ATHENS -- Damian Swann smiled and gave a direct one-word answer, which said it all.
The question: Are you a rah-rah player? Do you get in teammates’ faces?
Swann’s answer, “Nah.”
Everyone seems to like Swann, Georgia’s senior cornerback. There are no stories of fights at practice, he has never appeared in the police blotter or been suspended. The only criticism is by omission.
Last year, the Bulldogs’ secondary was a disaster, and it needed more leadership. That was what one former player said publicly, and others privately echoed it. And if not Swann, the most experienced defensive back and an NFL prospect, then who?
The problem is that’s just not Swann. Those looking for him to single-handedly turn things around just by his lung power will be disappointed.
That doesn’t mean Swann can’t turn around the secondary via his play. Or by more subtle forms of leadership.
“I’ve been playing sports a long time. Since I was 4,” said Swann, also a basketball and baseball star growing up in the Atlanta area. “I never really got into jumping a guy because he doesn’t do it right. Or jumping guys to get them excited. I’ve never been that type of guy. But throughout this team we’ve got plenty of guys that can do it.
“But at the same time, I’m probably a guy who’s going to pull you to the side and help you with it or pull you to the side and say, ‘You gotta pick it up a bit.’ That’s just me. That’s my personality.”
As Swann begins his final college season, he is hoping to turn around a career that started so well then hit a huge bump last year. He was a preseason first-team All-SEC pick entering 2013. He ended up struggling immensely, unable to step into the role as Georgia’s top cornerback.
He was put in an unenviable position. In a very young secondary, he was the most experienced player and was charged with trying to explain the complicated calls and schemes to young players. An indelible image from last year was Swann frantically signaling for a young teammate to get in position, just as a play was beginning.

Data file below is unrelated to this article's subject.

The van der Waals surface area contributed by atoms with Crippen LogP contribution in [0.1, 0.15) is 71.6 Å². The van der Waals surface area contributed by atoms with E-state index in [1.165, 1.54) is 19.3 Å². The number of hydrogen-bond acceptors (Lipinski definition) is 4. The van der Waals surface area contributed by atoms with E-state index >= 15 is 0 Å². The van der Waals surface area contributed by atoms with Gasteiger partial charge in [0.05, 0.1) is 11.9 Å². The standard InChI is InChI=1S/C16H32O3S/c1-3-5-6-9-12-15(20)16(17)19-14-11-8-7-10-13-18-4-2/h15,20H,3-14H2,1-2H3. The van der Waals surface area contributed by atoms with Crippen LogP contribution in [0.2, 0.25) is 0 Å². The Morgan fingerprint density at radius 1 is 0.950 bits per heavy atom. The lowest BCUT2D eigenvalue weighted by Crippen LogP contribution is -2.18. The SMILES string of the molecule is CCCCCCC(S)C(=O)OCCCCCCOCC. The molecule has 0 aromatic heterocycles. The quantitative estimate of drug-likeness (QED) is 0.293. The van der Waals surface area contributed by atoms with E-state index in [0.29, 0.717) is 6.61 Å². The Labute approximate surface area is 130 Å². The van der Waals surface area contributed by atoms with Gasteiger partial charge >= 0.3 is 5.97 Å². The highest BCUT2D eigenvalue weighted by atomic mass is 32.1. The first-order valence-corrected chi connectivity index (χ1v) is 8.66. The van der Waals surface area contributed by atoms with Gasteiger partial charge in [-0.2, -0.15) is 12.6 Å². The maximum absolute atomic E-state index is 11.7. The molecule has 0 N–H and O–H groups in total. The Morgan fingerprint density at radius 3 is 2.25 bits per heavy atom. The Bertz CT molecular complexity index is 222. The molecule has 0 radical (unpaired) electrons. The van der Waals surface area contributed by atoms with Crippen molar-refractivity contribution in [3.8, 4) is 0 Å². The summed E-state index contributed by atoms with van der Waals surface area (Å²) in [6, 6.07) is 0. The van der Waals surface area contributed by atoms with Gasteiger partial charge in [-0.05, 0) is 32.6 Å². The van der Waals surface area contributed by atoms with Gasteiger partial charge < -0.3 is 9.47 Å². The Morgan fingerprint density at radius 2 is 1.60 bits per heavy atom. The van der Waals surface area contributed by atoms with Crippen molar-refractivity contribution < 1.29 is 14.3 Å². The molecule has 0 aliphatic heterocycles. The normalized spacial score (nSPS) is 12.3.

And he had to do that while trying to adjust to being the No. 1 cornerback. Was that the problem last year? Was that why he struggled?
“To be honest, who knows,” Swann said. “When you go from playing with a group of vets, and you’re being the baby out of the group, you’ve got a lot of leadership to look at. You’ve got a lot of guys who you can pay attention to.”
Swann pointed out that as a sophomore he played with two first-round picks (linebackers Jarvis Jones and Alec Ogletree), and a senior secondary (Sanders Commings, Bacarri Rambo and Shawn Williams in 2012).
“It’s kind of one of those things where my success that year could have been because of that. Then me not having as much success (as a junior) could have been because they weren’t there,” Swann said. “But it’s always hit or miss. Who can really point out exactly what it was?”
Whatever it was, the hope for Georgia is that a new start under a new coach will be just the fix.
Jeremy Pruitt, the new secondary coach and defensive coordinator, has promised simpler schemes and signals. So no more frantic Swann signals to teammate, presumably.
It might not just be games. Swann will see better teaching, according to senior receiver Chris Conley.
“I think Swann’s going to benefit a lot from the coaching changes,” Conley said. “Swann’s a guy who pays attention to details and tries to do things the right way. And unfortunately in the past, there wasn’t a lot of detail given.
“And that’s the difference. That’s the huge difference with Coach Pruitt. Everything’s about detail, and everything’s about doing it the right way. So I think Swann will benefit immensely from those changes, and the defense in and of itself will benefit.”
Pruitt has been careful in doling out praise and has shown no preference for veterans. Still, when asked about Swann before preseason practice, Pruitt made it clear he still thinks plenty of Swann as a player.
“Damian’s very smart,” Pruitt said. “Football comes easy to him. He has a high IQ for football. Very instinctive, he’s got very good ball skills. Got good initial quickness, can change direction. So he’s got a chance to be a solid player.”